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Can any one tell me

why we have two nouns next to each other? And why Nähe is a noun in this sentence (see below)? Also, why is the spelling different for noun and adjective (Nähe vs nahe)?

Ausgezeichnete Lage in der Nähe der Universität und Restaurants.

Excellent location near the university and restaurants.

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  • We can put even more nouns in there: "in der Nähe des Eingangs der Universität der Hauptstadt des Landes". Or in English: "in the vicinity of the entrance of the university of the capital of the country".
    – Philipp
    Commented Jul 3 at 11:45

2 Answers 2

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First of all: This is not a sentence. A sentence needs a verb, but there is no verb. This is just a noun phrase that could be used as subject or object of a sentence. (More about this at the end of my answer.)

The adjective nahe means near:

Er ist dem Ausgang nahe.
He is near the exit.

In German from this adjective the feminine noun die Nähe is derived. The mechanism is a kind of nominalization that also works for some English adjectives. If there was a noun derived from the adjective near in English, it probably would be the nearth:

  • high - the height (exists)
  • wide - the width (exists)
  • near - the nearth (does not exist, but is built using the same mechanism)

Instead in English you have nouns borrowed from latin with the same meaning: proximity (latin proximus = the next) and vicinty (latin vicinius = neighborhood).

So here is a word by word translation of the noun phrase:

Ger: Ausgezeichnete Lage in der Nähe der Universität und Restaurants.
Eng1: Excellent location in the nearth of the university and restaurants.
Eng2: Excellent location in the proximity of the university and restaurants.

The phrase "Excellent location near the university and restaurants" fits better into English language, but uses a different grammatical pattern.

The version labeled Eng1 uses the "theoretical" noun nearth that perfectly matches with the German noun Nähe. The version Eng2 just replaces this noun with another noun that has the same meaning, but exists for real in English.

All versions contain the exact same number of nouns in this noun phrase: 4 (Lage = location, Nähe = nearth/proximity, Universität = university, Restaurants = restaurants).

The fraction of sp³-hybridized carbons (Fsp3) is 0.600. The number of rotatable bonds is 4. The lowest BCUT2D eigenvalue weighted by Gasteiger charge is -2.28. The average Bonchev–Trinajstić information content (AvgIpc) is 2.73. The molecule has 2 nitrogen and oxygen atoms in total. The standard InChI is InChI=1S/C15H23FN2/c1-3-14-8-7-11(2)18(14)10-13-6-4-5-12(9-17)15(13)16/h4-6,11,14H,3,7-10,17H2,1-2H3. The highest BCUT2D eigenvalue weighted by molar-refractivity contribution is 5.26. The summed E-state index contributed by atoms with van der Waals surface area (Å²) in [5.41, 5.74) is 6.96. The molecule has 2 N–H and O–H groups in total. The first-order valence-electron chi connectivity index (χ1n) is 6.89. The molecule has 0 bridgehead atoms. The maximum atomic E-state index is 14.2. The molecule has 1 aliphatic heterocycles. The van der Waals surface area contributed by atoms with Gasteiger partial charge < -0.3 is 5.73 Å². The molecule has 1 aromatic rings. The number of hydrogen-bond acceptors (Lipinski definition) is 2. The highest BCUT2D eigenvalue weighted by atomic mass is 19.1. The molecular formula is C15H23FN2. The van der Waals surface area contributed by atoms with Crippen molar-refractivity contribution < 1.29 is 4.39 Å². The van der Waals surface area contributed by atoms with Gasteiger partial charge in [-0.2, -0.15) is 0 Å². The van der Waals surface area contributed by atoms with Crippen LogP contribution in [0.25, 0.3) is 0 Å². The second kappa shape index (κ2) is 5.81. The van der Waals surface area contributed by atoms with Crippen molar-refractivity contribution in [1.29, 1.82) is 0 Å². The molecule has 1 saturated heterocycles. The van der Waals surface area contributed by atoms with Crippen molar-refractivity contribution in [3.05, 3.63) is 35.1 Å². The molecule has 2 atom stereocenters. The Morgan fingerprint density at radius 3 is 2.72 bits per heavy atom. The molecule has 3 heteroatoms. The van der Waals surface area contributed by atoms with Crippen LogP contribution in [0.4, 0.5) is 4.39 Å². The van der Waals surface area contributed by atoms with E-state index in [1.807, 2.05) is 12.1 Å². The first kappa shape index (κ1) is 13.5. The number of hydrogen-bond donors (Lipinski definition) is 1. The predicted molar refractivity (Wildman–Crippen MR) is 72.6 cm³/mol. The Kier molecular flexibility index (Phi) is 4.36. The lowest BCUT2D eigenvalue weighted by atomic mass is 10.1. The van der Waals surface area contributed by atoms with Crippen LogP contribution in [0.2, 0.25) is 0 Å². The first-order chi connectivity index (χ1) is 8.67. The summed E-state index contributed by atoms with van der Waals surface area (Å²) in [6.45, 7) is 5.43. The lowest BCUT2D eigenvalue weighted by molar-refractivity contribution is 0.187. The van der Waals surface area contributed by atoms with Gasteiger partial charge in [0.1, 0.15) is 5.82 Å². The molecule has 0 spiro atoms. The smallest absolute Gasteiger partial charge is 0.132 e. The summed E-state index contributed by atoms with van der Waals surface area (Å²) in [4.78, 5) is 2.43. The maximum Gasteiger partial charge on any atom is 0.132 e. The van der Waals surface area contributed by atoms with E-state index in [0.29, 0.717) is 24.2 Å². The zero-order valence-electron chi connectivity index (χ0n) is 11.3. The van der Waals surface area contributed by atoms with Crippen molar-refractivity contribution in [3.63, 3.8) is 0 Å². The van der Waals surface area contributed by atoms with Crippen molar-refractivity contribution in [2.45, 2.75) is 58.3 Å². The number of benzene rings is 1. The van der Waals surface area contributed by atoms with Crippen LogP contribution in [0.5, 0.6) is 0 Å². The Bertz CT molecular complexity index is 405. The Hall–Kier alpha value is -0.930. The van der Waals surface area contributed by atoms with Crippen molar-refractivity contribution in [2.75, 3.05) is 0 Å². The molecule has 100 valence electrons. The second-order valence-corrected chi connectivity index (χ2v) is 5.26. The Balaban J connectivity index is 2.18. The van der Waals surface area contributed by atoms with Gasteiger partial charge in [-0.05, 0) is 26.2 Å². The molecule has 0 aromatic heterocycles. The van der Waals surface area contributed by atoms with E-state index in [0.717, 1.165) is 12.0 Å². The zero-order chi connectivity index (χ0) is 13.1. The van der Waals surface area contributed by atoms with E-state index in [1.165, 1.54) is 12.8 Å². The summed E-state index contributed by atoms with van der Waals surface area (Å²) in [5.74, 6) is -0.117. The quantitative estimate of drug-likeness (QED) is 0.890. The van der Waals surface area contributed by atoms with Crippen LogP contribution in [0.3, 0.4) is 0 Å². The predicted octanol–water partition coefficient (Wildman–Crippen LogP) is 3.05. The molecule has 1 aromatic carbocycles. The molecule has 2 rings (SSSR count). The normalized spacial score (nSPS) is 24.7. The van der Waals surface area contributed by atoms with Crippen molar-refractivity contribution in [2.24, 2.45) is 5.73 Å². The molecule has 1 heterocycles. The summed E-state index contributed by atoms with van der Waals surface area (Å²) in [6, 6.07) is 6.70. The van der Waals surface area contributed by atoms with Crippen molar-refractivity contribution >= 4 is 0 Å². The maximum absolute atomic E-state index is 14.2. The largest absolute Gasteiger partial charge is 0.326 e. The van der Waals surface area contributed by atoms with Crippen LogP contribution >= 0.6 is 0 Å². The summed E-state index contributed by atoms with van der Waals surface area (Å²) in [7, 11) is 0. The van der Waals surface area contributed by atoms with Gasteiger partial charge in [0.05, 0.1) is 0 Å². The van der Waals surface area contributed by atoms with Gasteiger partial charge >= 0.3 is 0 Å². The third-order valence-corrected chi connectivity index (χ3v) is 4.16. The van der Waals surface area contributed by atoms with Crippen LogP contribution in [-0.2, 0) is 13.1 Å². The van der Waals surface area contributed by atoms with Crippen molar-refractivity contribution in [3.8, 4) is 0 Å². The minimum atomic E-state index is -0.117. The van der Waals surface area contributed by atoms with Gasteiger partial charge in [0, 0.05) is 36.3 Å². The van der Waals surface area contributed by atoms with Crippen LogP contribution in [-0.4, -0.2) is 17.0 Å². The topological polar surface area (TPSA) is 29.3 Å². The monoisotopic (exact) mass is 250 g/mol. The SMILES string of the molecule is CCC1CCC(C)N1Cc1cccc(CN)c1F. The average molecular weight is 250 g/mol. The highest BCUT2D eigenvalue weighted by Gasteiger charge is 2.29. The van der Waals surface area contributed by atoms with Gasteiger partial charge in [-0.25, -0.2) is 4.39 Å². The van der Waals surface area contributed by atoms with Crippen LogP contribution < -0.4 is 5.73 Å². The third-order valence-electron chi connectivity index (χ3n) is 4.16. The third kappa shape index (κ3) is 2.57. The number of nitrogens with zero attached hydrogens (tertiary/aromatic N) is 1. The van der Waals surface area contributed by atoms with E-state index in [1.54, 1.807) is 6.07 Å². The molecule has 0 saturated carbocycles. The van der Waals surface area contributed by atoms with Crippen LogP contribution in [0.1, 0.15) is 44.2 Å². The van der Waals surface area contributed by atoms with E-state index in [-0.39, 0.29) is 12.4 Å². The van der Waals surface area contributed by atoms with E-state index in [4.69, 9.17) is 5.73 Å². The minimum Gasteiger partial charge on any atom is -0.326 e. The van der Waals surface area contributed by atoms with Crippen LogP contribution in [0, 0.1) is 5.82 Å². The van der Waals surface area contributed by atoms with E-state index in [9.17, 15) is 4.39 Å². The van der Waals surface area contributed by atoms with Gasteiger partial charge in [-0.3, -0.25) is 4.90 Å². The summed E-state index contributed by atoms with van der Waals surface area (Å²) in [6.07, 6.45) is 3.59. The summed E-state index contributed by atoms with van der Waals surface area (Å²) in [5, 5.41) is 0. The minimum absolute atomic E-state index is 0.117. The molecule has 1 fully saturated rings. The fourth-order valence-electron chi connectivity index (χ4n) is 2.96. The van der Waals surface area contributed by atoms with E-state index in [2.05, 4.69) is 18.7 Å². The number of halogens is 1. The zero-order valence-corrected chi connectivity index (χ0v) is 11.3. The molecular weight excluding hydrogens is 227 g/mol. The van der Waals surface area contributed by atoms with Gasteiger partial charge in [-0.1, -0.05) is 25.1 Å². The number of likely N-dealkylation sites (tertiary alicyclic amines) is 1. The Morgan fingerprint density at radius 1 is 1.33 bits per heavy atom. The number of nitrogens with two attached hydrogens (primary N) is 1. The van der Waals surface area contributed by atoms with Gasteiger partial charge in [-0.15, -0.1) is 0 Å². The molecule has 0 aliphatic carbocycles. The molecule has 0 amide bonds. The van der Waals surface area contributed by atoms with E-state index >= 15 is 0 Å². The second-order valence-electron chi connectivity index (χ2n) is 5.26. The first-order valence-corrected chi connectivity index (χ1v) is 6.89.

Also the inner structures of the German and the two English versions are identical:

  • ausgezeichnete
    is an adjective, used as left attribute of the core noun
  • Lage
    is the core noun of the phrase
  • in der Nähe der Universität und Restaurants
    this is a prepositional phrase that is used as a right attribute of the core noun. It can be subdivided further:
    • in
      preposition that initiates the prepositional phrase
    • der Nähe der Universität und Restaurants
      a noun phrase in dative case as extension/companion of the preposition. It can be split further:
      • der
        determiner (feminine article in dative case) of the core noun
      • Nähe
        core noun of this inner noun phrase
      • der Universität und Restaurants
        possessive attribute of the core noun in genitive case. It is an enumeration with two elements, both in genitive case, the first element is der Universität which is the genitive form of the feminine noun (plus article) die Universität and Restaurants is the genitive plural form of Restaurant.

This cluster of words is not a sentence, but a noun phrase. It even is an incomplete noun phrase, because a determiner (most often an article) is missing at the beginning. But you can still use the noun phrase as a title or caption without that determiner.

With a determiner it can be subject of a sentence:

Die ausgezeichnete Lage in der Nähe der Universität und Restaurants macht die Wohnungen in dieser Wohnhausanlage besonders attraktiv für Studierende.
The excellent location in the proximity of university and restaurants makes the apartments in this residential complex particularly attractive for students.

The whole phase that is marked bold is the subject, both in English and in German. The word macht (makes) is the verb and the rest are objects and other stuff.

The same phrase can also be an object, here an accusative object:

Der Makler nennt die ausgezeichnete Lage in der Nähe der Universität und Restaurants als Ursache für die hohe Beliebtheit der Wohnungen.
The estate agent cites the excellent location in the proximity of university and restaurants as the reason for the high popularity of the apartments.

Here "der Makler" (the estate agent) is the subject, and the verb nennt (cites) needs an accusative object (and some additional stuff), and our noum phrase is exactly this object.

5

You mix up several things.

  • The adjective is nah, näher, am nächsten — close, closer, most close.
  • The noun made from that adjective is der/die/das Nahe, Nähere, Nächste — the close, closer, most close one.
  • There's another noun die Nähe — closeness, proximity which is related but not directly derived from the adjective.
  • There's a preposition nahe — close to which is again related but not directly derived from the adjective.

Your example can be rewritten with the preposition.

ausgezeichnete Lage nahe der Universität

This preposition nahe takes genitive case. But there's a replacement involving the noun die Nähe and that's what your original example features

ausgezeichnete Lage in der Nähe der Universität

This in der Nähe is a drop-in for nahe. The meaning is in promixity of.

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  • 3
    The English Translation of the german original would be 'excellent location in the vicinity of the University and restaurants' Commented Jul 3 at 0:35
  • 2
    Der Superlativ von "Close" ist "closest". Commented Jul 3 at 15:52

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